Ida Lewis, "The Bravest Woman in America"

By JENIFER LEIGH VAN VLECK on 3/31/2022

By Dr. Jenifer Van Vleck, Contract Historian

Ida Lewis, the namesake of Arlington National Cemetery’s Lewis Drive, was once known as “the bravest woman in America.” Lewis served as an official lighthouse keeper for the U.S. Lighthouse Service (later absorbed into the Coast Guard) from 1879 until her death, at age 69, in 1911. As the keeper of Lime Rock Light Station off the coast of Newport, Rhode Island, Lewis performed work that was critical to national security: lighthouses, administered by the federal government, aided navigation and helped protect the nation’s coastlines.

Right: Ida Lewis, ca. 1869. (U.S. Coast Guard)

Lewis also performed personal acts of heroism by rescuing people from drowning in the turbulent, cold waters off Newport. According to Coast Guard records, Lewis saved the lives of 18 people, including several soldiers from nearby Fort Adams; unofficial accounts hold that she saved as many as 36. Until 2020, she was the only woman to receive the Coast Guard’s Gold Lifesaving Medal, the nation’s highest lifesaving decoration.

When ANC dedicated its 27-acre Millennium site in 2018, Lewis became the first woman honored with a road in the cemetery named for her. Ida Lewis Drive runs between Section 29 and Sections 77–84, the new sections created with ANC’s Millennium Project expansion, in the northwest of the cemetery. Lewis herself is buried at Island Cemetery in her birthplace of Newport, near the lighthouse she once managed.

Ida Lewis Rock Light, formerly the Lime Rock Light Station, Newport, Rhode Island. (U.S. Coast Guard) 

Idawalley (Ida) Zoradia Lewis was born on February 25, 1842, the eldest of four surviving siblings. Her father, Captain Hosea Lewis, served in the Revenue Cutter Service — predecessor of the Coast Guard — which appointed him to guard the Lime Rock Light Station in 1853. Built on a small, rocky island in Newport Harbor, the lighthouse facilitated the safe passage of ferries and commercial ships, as well as vessels transporting military personnel to and from Fort Adams. In 1857, Hosea Lewis suffered a debilitating stroke, and his wife, Zoradia, became the lighthouse keeper. However, since Zoradia also had to care for her ailing husband and younger children, the teenaged Ida helped her mother with lighthouse duties. These included filling the lamp with oil at sundown and midnight, extinguishing the light in the morning, trimming the lamp’s wick, and rowing between the island and the mainland for supplies.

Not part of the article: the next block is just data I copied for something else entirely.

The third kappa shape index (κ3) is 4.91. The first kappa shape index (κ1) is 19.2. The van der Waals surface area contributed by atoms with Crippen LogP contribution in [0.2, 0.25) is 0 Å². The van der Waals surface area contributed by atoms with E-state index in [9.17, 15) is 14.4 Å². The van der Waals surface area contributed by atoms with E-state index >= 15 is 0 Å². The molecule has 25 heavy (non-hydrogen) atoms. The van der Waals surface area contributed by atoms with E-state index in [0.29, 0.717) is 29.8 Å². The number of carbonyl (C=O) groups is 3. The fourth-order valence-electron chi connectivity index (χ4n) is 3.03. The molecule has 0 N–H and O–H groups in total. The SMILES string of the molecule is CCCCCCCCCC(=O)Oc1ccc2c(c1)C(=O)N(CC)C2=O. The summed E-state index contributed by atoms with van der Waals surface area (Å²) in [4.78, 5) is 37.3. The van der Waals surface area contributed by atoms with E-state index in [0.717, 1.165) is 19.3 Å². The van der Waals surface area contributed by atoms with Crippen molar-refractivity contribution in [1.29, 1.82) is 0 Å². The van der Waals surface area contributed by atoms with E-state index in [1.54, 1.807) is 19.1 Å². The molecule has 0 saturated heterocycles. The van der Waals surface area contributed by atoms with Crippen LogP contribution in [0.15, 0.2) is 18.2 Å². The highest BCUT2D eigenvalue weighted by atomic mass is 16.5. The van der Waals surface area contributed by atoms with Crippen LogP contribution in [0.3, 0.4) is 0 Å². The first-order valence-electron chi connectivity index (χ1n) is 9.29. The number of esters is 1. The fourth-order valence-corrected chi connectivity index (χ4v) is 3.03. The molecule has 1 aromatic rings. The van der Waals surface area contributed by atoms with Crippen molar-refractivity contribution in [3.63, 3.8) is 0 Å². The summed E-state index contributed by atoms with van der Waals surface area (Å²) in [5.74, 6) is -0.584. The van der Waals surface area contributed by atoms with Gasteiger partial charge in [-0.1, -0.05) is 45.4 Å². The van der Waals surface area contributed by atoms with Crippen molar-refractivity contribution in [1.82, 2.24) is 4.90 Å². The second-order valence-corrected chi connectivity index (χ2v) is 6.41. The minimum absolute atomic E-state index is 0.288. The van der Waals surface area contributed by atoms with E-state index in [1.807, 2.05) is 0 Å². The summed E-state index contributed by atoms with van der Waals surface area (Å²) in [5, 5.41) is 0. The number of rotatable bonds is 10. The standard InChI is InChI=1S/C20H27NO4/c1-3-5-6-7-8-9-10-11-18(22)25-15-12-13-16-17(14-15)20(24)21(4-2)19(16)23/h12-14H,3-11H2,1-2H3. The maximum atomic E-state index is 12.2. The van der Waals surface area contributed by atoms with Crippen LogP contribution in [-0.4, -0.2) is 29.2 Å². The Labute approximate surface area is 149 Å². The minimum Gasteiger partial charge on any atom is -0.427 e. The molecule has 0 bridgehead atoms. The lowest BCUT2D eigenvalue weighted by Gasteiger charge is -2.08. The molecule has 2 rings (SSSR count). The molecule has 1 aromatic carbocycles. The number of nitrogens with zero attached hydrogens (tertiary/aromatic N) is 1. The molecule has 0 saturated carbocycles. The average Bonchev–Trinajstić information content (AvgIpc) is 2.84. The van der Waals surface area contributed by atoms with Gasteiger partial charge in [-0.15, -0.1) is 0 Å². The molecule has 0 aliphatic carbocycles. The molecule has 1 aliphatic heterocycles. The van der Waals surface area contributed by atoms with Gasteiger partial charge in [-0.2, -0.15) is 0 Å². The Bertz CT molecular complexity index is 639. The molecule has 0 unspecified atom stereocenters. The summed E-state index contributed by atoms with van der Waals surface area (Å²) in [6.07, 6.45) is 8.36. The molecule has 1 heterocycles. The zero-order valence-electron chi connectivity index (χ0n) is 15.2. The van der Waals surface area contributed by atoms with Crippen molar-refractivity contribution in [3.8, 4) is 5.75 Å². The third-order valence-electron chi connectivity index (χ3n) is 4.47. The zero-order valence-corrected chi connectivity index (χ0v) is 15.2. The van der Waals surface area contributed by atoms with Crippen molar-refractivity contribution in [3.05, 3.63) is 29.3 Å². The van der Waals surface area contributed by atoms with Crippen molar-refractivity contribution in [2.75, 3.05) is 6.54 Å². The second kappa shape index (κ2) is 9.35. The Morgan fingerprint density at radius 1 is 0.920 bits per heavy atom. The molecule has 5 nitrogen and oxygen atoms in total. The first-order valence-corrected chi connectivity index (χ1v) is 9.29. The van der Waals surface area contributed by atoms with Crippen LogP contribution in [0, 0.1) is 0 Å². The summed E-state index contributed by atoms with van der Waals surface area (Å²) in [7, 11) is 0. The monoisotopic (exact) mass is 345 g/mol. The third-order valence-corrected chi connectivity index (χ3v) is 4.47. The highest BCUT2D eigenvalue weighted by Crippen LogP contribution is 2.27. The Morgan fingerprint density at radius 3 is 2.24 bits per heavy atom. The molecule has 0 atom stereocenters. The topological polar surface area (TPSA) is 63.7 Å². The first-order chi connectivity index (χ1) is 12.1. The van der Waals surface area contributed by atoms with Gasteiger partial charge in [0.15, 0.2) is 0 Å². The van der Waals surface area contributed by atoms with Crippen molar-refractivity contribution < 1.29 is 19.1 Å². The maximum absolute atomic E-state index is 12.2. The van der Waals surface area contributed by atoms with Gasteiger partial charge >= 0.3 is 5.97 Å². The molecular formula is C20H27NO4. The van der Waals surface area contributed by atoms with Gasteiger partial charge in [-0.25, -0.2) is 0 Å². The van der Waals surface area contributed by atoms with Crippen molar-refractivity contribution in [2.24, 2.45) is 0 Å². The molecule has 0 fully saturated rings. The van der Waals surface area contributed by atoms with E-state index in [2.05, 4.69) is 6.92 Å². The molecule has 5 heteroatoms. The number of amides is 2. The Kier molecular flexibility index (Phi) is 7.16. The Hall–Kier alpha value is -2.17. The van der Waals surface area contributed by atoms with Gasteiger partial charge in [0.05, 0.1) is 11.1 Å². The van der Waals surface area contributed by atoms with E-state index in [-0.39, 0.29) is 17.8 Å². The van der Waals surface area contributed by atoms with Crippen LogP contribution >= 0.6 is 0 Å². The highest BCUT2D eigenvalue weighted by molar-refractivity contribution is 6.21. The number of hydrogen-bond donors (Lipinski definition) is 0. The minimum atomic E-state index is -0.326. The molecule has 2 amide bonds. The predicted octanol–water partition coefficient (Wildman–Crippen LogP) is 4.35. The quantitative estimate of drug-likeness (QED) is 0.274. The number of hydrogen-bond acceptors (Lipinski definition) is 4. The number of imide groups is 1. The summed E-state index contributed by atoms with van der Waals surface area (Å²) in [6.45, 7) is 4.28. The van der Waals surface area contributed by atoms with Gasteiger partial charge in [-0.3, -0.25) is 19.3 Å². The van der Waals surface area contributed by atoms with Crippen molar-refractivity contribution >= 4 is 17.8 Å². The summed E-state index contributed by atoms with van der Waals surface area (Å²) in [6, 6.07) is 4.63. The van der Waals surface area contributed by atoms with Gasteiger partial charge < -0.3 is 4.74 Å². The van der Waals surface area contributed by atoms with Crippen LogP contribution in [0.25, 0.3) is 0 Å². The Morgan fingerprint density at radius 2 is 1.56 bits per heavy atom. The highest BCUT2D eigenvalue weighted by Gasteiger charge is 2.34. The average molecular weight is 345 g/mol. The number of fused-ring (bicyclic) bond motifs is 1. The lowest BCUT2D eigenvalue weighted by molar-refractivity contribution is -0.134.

Lighthouse keeping was one of the few non-clerical federal jobs open to women in the 19th century. The Lighthouse Service, established in 1789 as part of Congress’s first Public Works Act, was originally overseen by the Treasury Department; it merged into the Coast Guard in 1939. No official policies prevented women from being lighthouse keepers, although most, like Zoradia Lewis, were appointed after the death or incapacity of their husbands. Between 1828 and 1905, at least 122 women held the official government position of lighthouse keeper. Because their duties — lighting the lamp, patiently watching the coastline, maintaining the lighthouse itself — appeared non-martial and even “domestic,” women could serve as lighthouse keepers without seeming to disrupt traditional notions of femininity. Yet Ida Lewis’s life reveals a more complex story.

Well before her official 1879 appointment as keeper of Lime Rock, Lewis had earned renown for her daring feats. A highly skilled rower and swimmer, Lewis reportedly performed her first rescue as a teenager, in the fall of 1858, when she rowed out to save four young men after their sailboat capsized in Newport Harbor. Her most famous rescue, on the stormy night of March 29, 1869, saved the lives of two Army soldiers whose boat had capsized as they sailed back to Fort Adams following an evening in Newport. When her mother spotted the soldiers clinging to their overturned boat, Ida went down to the shore, rowed through icy water and pulled the two men into her own boat. (A boy the soldiers had hired as a guide had already drowned.) For this courageous feat, Lewis received several medals, and President Ulysses S. Grant visited Lime Rock to meet Newport's heroine.

Left: "Miss Ida Lewis, the Heroine of Newport." Harper's Weekly, July 31, 1869. (Library of Congress) 

 

Covered in newspapers throughout the nation, Ida Lewis’s March 1869 rescue made her an overnight celebrity. New technologies of mass communication enabled the thrilling story — and, importantly, Lewis’s image — to be circulated across the nation. That spring and summer, she appeared in hundreds of local newspapers, which could receive faraway news via telegraph; on the covers of national magazines such as Harper’s Weekly; in photographs reprinted on mass-produced postcards and calling cards; and even in songs, like “The Ida Lewis Mazurka” and the "Rescue Polka Mazurka," that were popularized through illustrated sheet music. The town of Newport designated July 4, 1869, as “Ida Lewis Day” and sponsored a parade in its heroine’s honor, at which spectators could purchase Ida Lewis-themed hats, ties and other collectibles.